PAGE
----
Wallace Stevens and the Aesthetics of Abstraction by Edward RaggWallace Stevens and the Aesthetics of Abstraction by Edward Ragg

Wallace Stevens and the Aesthetics of Abstraction

byEdward Ragg

Hardcover | August 23, 2010

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Edward Ragg's study is the first to examine the role of abstraction throughout the work of Wallace Stevens. By tracing the poet's interest in abstraction from Harmonium through to his later works, Ragg argues that Stevens only fully appreciated and refined this interest within his later career. Ragg's detailed close-readings highlight the poet's absorption of late nineteenth century and early twentieth century painting, as well as the examples of philosophers and other poets' work. Wallace Stevens and the Aesthetics of Abstraction will appeal to those studying Stevens as well as anyone interested in the relations between poetry and painting. This valuable study embraces revealing philosophical and artistic perspectives, analyzing Stevens' place within and resistance to Modernist debates concerning literature, painting, representation and 'the imagination'.
Title:Wallace Stevens and the Aesthetics of AbstractionFormat:HardcoverDimensions:262 pages, 8.98 × 5.98 × 0.63 inPublished:August 23, 2010Publisher:Cambridge University PressLanguage:English

The following ISBNs are associated with this title:

ISBN - 10:052119086X

ISBN - 13:9780521190862

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Table of Contents

Acknowledgments; List of abbreviations; Introduction: 'Stevensian' and the question of abstraction 1935-2009; 1. The abstract impulse: from anecdote to 'new romantic' in Harmonium (1923) and Ideas of Order (1935); 2. The turn to abstraction: Owl's Clover (1936) and the 'un-locatable' speaker in The Man with the Blue Guitar (1937); 3. The 'in-visible' abstract: Stevens' idealism from Coleridge to Merleau-Ponty; 4. Abstract figures: the curious case of the idealist 'I'; 5. Abstract appetites: food, wine and the idealist 'I'; 6. The pure good of theory: a new abstract emphasis; 7. Bourgeois abstraction: poetry, painting and the idea of mastery in late Stevens.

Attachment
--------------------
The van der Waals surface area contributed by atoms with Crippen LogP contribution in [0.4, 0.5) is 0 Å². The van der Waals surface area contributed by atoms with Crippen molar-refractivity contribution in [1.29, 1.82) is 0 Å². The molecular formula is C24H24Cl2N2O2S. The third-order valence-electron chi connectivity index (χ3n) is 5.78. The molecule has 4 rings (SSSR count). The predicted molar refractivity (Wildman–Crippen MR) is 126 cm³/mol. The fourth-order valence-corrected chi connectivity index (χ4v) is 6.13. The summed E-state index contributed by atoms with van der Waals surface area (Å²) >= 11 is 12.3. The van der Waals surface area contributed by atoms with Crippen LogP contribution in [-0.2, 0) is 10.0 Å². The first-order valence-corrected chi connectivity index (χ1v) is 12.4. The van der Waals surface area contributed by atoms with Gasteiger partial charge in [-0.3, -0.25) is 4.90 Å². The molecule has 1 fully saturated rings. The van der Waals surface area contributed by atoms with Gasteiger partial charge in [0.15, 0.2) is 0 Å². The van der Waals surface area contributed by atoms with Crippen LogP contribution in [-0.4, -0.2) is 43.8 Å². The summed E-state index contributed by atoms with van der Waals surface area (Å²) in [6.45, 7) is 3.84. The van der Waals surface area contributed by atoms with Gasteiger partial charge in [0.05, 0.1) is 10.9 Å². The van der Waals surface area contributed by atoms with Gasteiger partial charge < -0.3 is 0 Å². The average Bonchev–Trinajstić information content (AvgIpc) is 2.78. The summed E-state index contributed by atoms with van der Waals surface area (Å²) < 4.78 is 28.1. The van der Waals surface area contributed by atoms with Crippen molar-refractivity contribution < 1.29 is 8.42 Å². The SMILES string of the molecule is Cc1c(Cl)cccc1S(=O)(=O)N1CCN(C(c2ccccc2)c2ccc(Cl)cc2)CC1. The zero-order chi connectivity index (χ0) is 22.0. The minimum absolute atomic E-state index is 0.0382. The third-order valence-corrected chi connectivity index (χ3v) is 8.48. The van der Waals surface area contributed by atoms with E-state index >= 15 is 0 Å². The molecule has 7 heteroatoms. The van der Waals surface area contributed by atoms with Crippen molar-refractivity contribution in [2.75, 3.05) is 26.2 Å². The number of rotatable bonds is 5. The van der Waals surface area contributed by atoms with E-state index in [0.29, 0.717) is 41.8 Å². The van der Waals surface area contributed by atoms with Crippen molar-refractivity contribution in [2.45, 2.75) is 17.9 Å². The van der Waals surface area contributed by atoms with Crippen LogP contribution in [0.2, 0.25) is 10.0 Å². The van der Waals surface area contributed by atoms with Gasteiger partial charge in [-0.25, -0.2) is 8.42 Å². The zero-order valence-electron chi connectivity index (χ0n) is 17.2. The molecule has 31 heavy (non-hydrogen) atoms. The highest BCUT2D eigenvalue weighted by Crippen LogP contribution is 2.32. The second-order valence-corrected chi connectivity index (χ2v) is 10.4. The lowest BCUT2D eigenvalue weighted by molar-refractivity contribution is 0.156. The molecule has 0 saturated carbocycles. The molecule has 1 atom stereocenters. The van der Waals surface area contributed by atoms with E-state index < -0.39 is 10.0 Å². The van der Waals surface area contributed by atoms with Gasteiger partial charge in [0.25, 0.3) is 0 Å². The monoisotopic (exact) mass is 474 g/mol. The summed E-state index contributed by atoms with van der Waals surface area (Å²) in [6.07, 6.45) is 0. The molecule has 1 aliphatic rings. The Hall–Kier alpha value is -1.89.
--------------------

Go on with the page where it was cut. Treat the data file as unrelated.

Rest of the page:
Editorial Reviews

"Ragg's book represents a new stage in Stevens criticism, after the aestheticism of the pre-1970 period, the philosophical emphasis of 1970-90 (Joseph Riddel, Harold Bloom, and J. Hillis Miller), and the historicism of 1990-2010 (Alan Filreis and James Longenbach). Ragg (Tsinghua Univ., Beijing) does not forswear history or philosophy. But he embeds them in a careful consideration of how Stevens actually thought: the aesthetics here are not generic but concertedly Stevens's own. The author reveals much about what Stevens read and did, but he also undertakes ambitious readings, such as a highly productive quibble on whether the "le" in "Montrachet-le-Jardin" should be capitalized and a bravura exegesis of "The Pure Good of Theory," a middle-late poem that Ragg elucidates to its full potential. He lauds Stevens's approval of the "second-rate" (p. 190), which allows for a "bourgeois abstraction" in which the ordinary and exotic are not strangers. Though, as Ragg observes, Stevens himself was not second-rate, cultivating the second-rate enabled him to achieve his "resourcefully abstract" style in a way that experiencing only the best art would not have. Only the philosopher Simon Critchley has shed as much new light on Stevens as Ragg here does. Summing Up: Highly recommended. Upper-division undergraduates through faculty." -N. Birns, The New School, CHOICE